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Thursday, 21 May 1936


Senator DUNCAN-HUGHES (South Australia) . - Speaking solely in regard to the amounts allocated to South Australia, I ask the Leader of the Senate whether the facts concerning these allocations were not these: South Australia requested the Commonwealth to make up the amount which it proposed to devote to forestry to £17,000, which was equal to the grant made for that purpose in 1934-35, and the Commonwealth replied that it could not make a grant higher than the amount at which it now stands. On the other hand, in respect of the mining industry, the State had sufficient funds to enable it to carry on for the present. That this was the attitude adopted by South ' Australia is clearly shown from the report, which reads -

In addition, a fund was established jointly by the Commonwealth and States for subsidizing on a £1 for £1 basis the work of mining development. This latter fund is far from exhausted, and money is still available for assisting genuine developmental opera tions. There is no reason to doubt that funds for mining development will be available for some considerable time to come. The sum in hand will suffice to meet the requirements for a few years.

As- it possessed the necessary money for mining operations it was very proper for South Australia not to ask for any more. The Minister suggested that a request for an amount for mining was not made by South Australia, perhaps because it could not use the money in that direction. South Australia was only too anxious to use any money it could secure for forestry, and it applied for an amount for this purpose greater than that allocated here. It seems to me to be a little hard that, in such circumstances, the allocation to a State could not be balanced up. Far from being open to criticism in this matter, South Australia took a very proper course in saying that it had sufficient money for mining and, therefore, would not ask the Government for any grant in that respect.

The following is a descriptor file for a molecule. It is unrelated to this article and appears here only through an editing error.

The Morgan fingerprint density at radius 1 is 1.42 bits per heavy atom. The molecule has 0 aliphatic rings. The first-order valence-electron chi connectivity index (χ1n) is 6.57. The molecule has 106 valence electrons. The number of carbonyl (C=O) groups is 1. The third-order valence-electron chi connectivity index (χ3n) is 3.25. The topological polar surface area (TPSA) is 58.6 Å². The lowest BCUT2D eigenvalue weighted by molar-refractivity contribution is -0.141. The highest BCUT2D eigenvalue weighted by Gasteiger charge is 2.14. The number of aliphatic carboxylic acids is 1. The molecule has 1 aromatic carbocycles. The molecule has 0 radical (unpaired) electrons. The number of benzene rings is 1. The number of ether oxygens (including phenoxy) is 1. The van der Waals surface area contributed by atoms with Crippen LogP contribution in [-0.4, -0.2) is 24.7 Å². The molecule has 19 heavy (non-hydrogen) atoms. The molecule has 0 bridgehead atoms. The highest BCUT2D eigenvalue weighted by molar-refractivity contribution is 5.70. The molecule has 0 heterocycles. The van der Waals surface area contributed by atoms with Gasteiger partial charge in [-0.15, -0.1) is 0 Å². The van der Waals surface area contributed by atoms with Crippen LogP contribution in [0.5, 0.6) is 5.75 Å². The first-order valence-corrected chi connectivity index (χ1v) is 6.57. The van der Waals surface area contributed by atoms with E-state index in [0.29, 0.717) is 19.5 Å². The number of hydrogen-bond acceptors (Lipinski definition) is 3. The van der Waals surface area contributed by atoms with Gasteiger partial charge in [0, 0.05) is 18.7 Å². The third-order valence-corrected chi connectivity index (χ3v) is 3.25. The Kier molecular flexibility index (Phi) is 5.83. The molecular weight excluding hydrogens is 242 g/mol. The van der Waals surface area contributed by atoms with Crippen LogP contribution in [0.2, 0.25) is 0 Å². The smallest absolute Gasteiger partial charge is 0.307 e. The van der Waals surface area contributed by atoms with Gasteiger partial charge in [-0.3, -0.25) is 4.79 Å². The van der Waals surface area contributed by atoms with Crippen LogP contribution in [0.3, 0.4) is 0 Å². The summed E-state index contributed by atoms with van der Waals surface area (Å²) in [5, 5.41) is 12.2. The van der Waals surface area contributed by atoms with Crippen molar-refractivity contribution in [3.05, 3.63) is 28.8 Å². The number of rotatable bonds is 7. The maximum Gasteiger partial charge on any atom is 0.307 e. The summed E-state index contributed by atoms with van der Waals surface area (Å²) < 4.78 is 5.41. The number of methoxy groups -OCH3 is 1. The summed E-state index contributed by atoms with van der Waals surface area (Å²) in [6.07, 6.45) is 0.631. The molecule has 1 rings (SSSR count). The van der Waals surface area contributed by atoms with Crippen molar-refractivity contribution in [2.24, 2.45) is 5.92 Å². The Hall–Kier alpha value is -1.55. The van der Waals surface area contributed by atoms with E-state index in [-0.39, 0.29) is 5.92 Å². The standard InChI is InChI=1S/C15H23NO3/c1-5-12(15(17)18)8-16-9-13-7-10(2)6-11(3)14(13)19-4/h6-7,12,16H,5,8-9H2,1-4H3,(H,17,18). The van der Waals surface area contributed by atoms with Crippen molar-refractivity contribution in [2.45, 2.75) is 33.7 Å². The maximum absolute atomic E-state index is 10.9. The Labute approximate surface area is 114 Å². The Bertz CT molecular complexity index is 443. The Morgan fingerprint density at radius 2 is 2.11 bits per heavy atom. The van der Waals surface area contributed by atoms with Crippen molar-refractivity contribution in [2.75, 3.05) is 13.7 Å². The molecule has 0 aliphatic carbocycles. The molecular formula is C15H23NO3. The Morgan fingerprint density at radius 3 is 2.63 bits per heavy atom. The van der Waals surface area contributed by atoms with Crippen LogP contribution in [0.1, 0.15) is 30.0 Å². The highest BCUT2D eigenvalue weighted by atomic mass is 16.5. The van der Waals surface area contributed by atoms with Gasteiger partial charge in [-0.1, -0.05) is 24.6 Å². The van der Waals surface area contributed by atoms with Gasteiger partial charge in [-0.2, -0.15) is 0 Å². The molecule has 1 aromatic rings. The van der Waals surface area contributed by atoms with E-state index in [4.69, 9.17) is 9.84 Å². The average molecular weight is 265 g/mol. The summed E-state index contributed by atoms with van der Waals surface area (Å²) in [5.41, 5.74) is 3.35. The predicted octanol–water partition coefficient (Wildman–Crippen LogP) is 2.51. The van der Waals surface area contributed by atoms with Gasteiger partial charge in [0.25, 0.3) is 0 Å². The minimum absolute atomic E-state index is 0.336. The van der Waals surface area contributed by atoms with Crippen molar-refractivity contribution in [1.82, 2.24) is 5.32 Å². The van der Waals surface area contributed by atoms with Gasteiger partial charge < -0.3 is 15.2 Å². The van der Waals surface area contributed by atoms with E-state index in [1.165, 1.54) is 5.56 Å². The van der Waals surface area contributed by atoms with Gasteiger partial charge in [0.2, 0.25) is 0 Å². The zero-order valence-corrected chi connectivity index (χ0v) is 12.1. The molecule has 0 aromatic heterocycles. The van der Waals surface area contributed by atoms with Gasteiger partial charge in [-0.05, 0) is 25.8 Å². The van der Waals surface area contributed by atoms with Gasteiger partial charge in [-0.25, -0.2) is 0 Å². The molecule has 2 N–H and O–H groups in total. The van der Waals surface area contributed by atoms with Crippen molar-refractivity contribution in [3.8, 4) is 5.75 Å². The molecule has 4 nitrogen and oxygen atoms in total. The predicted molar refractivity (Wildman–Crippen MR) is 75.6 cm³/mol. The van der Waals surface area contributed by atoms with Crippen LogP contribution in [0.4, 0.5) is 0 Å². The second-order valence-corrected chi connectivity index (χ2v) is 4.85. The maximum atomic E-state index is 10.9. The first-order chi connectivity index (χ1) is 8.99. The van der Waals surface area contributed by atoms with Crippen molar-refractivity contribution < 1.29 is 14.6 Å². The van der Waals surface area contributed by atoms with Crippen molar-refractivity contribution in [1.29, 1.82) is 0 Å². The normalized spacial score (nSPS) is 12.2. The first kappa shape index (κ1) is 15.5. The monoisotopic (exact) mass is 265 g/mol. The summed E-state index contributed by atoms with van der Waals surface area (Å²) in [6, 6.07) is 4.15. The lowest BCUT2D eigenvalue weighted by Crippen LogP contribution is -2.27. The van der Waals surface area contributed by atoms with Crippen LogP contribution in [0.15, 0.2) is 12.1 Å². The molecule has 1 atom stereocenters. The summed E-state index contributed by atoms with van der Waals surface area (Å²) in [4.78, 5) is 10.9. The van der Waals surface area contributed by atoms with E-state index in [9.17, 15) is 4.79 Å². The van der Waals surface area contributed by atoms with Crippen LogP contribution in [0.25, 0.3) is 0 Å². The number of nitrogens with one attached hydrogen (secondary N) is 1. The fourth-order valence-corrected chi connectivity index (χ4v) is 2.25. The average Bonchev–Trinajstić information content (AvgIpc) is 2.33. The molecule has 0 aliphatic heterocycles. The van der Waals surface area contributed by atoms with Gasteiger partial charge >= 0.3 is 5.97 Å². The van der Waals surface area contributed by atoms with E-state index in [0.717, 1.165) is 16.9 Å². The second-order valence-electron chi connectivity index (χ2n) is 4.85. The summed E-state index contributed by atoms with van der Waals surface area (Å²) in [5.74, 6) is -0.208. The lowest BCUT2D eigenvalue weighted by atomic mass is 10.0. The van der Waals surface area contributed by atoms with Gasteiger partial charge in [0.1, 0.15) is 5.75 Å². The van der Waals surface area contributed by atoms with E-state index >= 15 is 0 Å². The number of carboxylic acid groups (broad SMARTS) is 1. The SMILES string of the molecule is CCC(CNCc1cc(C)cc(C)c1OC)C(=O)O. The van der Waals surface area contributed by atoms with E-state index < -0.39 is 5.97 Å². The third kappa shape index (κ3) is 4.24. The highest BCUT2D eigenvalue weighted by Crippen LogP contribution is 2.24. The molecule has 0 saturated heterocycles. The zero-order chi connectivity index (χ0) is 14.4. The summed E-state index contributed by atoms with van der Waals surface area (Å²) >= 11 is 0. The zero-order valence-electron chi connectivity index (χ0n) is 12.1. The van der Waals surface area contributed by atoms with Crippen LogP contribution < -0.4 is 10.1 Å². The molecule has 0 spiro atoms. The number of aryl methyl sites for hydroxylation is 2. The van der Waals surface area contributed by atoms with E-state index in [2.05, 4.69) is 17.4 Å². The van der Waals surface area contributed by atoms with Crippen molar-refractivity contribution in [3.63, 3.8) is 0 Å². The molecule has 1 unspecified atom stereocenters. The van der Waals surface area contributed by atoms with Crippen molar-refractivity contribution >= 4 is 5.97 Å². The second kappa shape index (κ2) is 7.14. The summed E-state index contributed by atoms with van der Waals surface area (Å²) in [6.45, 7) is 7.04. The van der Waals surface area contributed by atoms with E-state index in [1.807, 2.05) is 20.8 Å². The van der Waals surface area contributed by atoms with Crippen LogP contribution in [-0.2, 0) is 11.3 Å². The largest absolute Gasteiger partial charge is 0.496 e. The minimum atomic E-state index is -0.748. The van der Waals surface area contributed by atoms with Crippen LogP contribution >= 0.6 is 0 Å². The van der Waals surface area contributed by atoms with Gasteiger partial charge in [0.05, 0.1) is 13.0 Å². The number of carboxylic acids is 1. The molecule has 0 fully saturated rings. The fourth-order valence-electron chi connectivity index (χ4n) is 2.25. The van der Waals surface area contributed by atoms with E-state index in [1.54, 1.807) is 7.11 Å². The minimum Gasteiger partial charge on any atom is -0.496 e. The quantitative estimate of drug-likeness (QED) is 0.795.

Senator SirGEORGE PEARCE (Western Australia - Minister for External Affairs) [5.28]. - At first glance it would appear that South Australia has suffered some injustice, but I understand that, at these conferences, a certain method was adopted in respect of the distribution of the grant for mining, and a totally different method in respect of the distribution of the grant for forestry. It was decided that the amount to be given to each State for forestry should be half of what had been given for this purpose in the preceding year. South Australia, I understand, had requested less in the previous year because it had been spending a larger amount on forestry than had some of the less populous States; therefore, it did not need so much money for that activity. In respect of mining the allocations were made according to the capacity of each State to use the money usefully. South Australia's allocation this year appears to be below the proportion to, which it is entitled on a population basis, but this position arose in the way I have indicated. The States brought up their own proposals at the conferences.

Question resolved in the affirmative.

Bill read a second time, and reported from committee without amendment or debate; report adopted.







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